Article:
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Students often say they hate group projects, because they don’t want their grade held hostage by someone else’s effort (or lack thereof) and/or because they’ve had the experience previously of having to do other people’s work for them. For the instructor, the challenge is to figure out how to provide students with the valuable lessons and learning experience of collaborative work while avoiding the common pitfalls. How should one, and how can one, balance individual accountability—one’s grade is a reflection of one’s own work—with the shared responsibility of meaningful collaborative work—one’s grade is a reflection of the group’s effort and ability to work together? To answer this question, this essay offers a tripartite ethical framework with which to critically evaluate the design of group projects and assignments. Building upon the foundation provided by the ethical philosophies of Emmanuel Levinas and Mikhail Bakhtin, and supplemented by a generalized account of accountability, this essay will argue that a fully effective collaborative assignment should implement strategies designed to foster three poles of ethicality: responsibility, answerability, and accountability. To clarify and illustrate this tripartite ethical framework, three principal best practices will be discussed: the assignment of precisely defined individual “captainships,” a requirement for students to complete a qualitative self-assessment, and the inclusion of a detailed “non-compliance policy.” Finally, a required peer-assessment, mandatory rehearsal presentation, and meta-cognitive classroom activity will also be discussed, both in terms of how they fit within the tripartite framework and how they complement and reinforce the aforementioned strategies.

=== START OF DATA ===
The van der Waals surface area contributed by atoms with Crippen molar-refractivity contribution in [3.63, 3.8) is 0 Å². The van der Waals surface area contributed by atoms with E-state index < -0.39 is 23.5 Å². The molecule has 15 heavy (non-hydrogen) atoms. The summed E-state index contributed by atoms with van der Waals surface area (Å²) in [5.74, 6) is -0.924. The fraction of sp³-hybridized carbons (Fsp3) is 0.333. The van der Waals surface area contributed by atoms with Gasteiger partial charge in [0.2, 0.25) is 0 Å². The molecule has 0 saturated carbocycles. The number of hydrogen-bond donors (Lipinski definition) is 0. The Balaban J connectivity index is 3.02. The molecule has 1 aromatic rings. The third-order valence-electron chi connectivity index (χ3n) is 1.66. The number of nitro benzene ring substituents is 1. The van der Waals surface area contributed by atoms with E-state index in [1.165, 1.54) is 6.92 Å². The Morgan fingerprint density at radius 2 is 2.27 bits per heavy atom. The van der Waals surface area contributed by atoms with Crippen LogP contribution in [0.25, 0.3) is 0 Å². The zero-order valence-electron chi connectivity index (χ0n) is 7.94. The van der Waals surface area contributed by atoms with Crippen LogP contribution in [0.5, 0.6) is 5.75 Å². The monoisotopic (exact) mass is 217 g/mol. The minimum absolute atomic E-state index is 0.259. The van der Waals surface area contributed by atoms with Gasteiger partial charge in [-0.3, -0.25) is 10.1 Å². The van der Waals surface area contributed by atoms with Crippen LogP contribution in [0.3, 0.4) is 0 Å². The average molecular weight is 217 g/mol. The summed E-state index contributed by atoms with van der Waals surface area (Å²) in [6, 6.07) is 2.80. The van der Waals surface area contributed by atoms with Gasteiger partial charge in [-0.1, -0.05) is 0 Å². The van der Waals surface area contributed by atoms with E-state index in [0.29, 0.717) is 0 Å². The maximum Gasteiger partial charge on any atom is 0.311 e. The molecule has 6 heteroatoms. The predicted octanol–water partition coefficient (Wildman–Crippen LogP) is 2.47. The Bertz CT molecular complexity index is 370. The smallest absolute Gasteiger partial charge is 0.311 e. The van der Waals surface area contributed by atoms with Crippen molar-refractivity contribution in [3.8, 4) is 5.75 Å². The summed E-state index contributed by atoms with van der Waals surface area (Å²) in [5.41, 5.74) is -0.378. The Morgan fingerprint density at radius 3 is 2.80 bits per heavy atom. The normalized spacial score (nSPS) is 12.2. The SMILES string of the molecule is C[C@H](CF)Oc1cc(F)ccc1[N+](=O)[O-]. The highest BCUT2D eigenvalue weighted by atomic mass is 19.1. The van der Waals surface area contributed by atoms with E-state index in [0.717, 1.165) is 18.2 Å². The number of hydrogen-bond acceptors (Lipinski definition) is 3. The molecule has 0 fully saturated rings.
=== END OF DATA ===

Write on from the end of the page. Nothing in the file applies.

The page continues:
© 2017 The Author(s). This open access article is distributed under a Creative Commons Attribution (CC-BY) 4.0 license.
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